It’s possible to install Borg Backup on a Synology NAS device and use it for offsite backups to BorgBase.com. The following steps don’t require terminal access and will set up a new regular task in the DSM web interface.
Update Sept 2020: An earlier version of this tutorial described a setup using only Borg. Since this year, Borgmatic is included in the Synology Borg package, which makes setup much easier. To avoid using the command line, this tutorial puts the SSH key and Borgmatic config into a hidden share on the data directory. Alternatively these files could also kept under
To install it, follow the steps outlined on their website or below:
- Log into the web interface
- Choose Package Center
- Go to Settings > Package Source and choose Add
SynoCommunityas name and
You should now see a new Community entry on the left side that should have Borg listed as package. Simply click Install to install Borg together with Python 3.
Now, let’s add a new hidden share to have easy access to Borg config files.
- Open the DSM Control Panel and choose Shared Folder
- Click Create and enter a name, description and choose to hide the folder. We also won’t need the recycle bin.
Next, create a new private key for the Synology NAS and place it in the folder. You can either create the key on the device itself, by logging in via SSH (advanced option) or just create it locally and copy it over.
$ ssh-keygen -f ./id_synology
You will end up with two files: The private key,
id_synology and the public key
id_synology.pub. Copy the private key to the new
BorgBackup shared folder on the DSM and add the public key to your BorgBase.com account.
Next, add a Borgmatic config file in the shared folder created above. You can copy a template from the BorgBase web interface under Setup or from Borgmatic’s website. A minimal example would be:
location: # List of source directories to backup. source_directories: - /volume1/data - /volume1/more-data # Paths of local or remote repositories to backup to. repositories: - firstname.lastname@example.org:repo storage: # Point to your private key ssh_command: ssh -i /path/to/private/key # Add passphrase used during repo init encryption_passphrase: "my-secret-passphrase-8859849" retention: # Retention policy for how many backups to keep. keep_daily: 7 keep_weekly: 4 keep_monthly: 6 consistency: # List of checks to run to validate your backups. checks: - repository
See here for all available options. You will need to adjust at a minimum:
- Folders to back up under
- Path to private SSH key under
- BorgBase repository URL to use under
repositories. It’s also possible to use multiple repos to achieve additional redundancy.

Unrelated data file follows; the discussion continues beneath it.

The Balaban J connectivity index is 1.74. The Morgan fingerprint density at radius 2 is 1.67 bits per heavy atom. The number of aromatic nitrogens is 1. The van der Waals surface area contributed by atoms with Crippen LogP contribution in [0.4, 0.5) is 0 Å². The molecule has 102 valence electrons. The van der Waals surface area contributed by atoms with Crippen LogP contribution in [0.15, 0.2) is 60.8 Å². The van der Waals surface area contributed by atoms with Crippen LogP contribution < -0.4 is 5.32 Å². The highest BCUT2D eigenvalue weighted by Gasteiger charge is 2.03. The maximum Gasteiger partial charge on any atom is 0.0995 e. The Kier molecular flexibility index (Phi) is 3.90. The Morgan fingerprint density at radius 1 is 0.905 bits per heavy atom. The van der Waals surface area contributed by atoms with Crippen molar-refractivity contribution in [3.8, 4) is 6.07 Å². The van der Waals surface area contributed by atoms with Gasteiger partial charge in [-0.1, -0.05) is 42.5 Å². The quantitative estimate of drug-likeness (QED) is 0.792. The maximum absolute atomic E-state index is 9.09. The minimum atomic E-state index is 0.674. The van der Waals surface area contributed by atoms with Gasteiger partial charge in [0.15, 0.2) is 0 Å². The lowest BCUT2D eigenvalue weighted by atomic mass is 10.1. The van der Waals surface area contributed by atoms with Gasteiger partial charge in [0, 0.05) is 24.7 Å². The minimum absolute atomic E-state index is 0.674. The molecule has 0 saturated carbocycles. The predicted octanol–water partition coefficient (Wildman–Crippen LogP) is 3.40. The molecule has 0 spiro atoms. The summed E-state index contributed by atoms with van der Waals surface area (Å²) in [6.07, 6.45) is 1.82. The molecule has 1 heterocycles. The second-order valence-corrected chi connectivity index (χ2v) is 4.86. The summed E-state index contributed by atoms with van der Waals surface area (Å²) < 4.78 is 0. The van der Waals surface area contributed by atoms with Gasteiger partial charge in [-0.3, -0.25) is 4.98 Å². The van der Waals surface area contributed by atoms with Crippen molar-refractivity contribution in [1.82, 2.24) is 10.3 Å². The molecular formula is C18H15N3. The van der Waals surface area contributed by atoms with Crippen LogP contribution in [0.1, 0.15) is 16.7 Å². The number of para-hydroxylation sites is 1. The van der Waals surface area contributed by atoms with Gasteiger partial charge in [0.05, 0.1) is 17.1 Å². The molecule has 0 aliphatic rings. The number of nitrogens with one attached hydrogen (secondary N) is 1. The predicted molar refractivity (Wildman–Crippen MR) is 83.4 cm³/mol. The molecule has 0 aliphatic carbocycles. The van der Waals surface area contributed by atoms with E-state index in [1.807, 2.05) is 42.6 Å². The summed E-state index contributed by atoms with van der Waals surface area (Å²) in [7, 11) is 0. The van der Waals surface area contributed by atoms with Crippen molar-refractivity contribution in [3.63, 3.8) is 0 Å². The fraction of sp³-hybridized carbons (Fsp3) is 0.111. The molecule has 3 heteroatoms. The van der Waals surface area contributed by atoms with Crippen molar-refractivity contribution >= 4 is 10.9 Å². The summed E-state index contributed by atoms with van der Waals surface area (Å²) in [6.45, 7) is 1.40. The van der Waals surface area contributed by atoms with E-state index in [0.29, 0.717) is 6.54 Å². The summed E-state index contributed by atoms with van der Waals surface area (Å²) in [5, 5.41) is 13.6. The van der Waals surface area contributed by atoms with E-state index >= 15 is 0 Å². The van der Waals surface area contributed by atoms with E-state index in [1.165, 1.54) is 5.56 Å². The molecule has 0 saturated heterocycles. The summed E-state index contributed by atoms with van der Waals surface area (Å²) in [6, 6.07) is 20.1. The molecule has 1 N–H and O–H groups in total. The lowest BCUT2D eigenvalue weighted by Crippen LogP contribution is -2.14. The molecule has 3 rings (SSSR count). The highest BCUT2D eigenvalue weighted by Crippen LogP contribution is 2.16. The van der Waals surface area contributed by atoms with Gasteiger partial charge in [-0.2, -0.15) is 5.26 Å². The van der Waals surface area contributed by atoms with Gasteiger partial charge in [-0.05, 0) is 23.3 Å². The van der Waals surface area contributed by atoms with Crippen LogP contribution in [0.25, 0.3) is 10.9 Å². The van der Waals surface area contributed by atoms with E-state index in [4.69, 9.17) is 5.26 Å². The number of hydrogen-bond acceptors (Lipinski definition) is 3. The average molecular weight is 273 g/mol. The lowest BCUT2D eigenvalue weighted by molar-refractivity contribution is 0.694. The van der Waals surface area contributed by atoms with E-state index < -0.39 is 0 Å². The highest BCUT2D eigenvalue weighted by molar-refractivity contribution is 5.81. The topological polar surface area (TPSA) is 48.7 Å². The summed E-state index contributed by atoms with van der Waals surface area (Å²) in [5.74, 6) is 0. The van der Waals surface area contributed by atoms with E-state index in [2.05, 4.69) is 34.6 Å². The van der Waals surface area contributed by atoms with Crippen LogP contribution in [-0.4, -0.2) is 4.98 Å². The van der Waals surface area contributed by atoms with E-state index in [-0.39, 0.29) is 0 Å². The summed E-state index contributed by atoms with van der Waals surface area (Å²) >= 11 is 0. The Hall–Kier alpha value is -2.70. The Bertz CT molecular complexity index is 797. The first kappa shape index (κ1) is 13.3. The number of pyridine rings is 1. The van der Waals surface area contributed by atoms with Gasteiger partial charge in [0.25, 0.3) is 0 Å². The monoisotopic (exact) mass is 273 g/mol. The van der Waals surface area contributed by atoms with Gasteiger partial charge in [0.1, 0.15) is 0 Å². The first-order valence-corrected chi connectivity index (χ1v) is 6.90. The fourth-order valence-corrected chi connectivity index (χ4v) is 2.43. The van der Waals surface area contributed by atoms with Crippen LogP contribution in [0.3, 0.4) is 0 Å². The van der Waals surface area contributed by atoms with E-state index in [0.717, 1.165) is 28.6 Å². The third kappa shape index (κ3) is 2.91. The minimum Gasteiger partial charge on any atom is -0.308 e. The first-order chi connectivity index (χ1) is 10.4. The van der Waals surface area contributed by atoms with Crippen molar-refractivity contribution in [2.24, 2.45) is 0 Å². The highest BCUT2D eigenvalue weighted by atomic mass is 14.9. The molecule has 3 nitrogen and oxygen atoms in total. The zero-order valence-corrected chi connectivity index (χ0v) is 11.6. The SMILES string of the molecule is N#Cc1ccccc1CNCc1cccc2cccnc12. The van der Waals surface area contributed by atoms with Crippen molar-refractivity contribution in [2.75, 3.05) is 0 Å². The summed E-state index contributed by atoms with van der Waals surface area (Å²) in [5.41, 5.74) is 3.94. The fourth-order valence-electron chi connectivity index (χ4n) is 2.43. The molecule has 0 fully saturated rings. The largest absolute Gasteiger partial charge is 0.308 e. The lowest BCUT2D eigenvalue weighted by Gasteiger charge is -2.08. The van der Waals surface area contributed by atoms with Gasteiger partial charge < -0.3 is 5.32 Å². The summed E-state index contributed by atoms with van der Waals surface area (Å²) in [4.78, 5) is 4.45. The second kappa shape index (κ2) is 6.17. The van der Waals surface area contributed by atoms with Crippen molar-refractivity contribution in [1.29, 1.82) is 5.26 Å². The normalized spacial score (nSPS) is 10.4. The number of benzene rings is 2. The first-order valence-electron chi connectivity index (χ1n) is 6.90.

- Add the encryption passphrase used during repo initilization under
Last, save the contents of the above file as e.g.
In this step we will add a daily task to create a new Borg archive. This is all done in the web interface and you can choose all kinds of daily, weekly or monthly backup frequencies.
First return to the Control Panel, enabled switch to Advanced Mode in the top-left and open Task Scheduler
Then Create a new Scheduled Task and choose User-defined script
In the next screen, you can enter any name for the task. The user should be
root, so it has full access to all files. The settings under Schedule can be adjusted any way you need them.
Add the path of your Borg folder and backup script under Task Settings. E.g.
/usr/local/bin/borgmatic -c /path/to/borgmatic.yml --create --prune
To regularly verify the integrity of your backups, you can add a monthly task for repo-checking: (please don’t do daily checks, as it puts a lot of load on our servers)
/usr/local/bin/borgmatic -c /path/to/borgmatic.yml --check
Initialize Repository: If you are using a brand new repository, you need to initialize it first. This can be done via Borgmatic and it will use the config you added above. Simply run the below command either from the command line or as one-off task under Scheduled Tasks
/usr/local/bin/borgmatic init -e repokey-blake2 -c /path/to/borgmatic.yml
That’s it. Now you are ready to run the backup script. To trigger a manual test run, select the new task and click the Run button. You should see increased CPU usage and some upload activity in the resource monitor widget. If there are any errors, you will find them in the shared folder in a log file.
Now you have an efficient offsite-backup of your essential data with the added benefit of having everything integrated and logged in the web interface.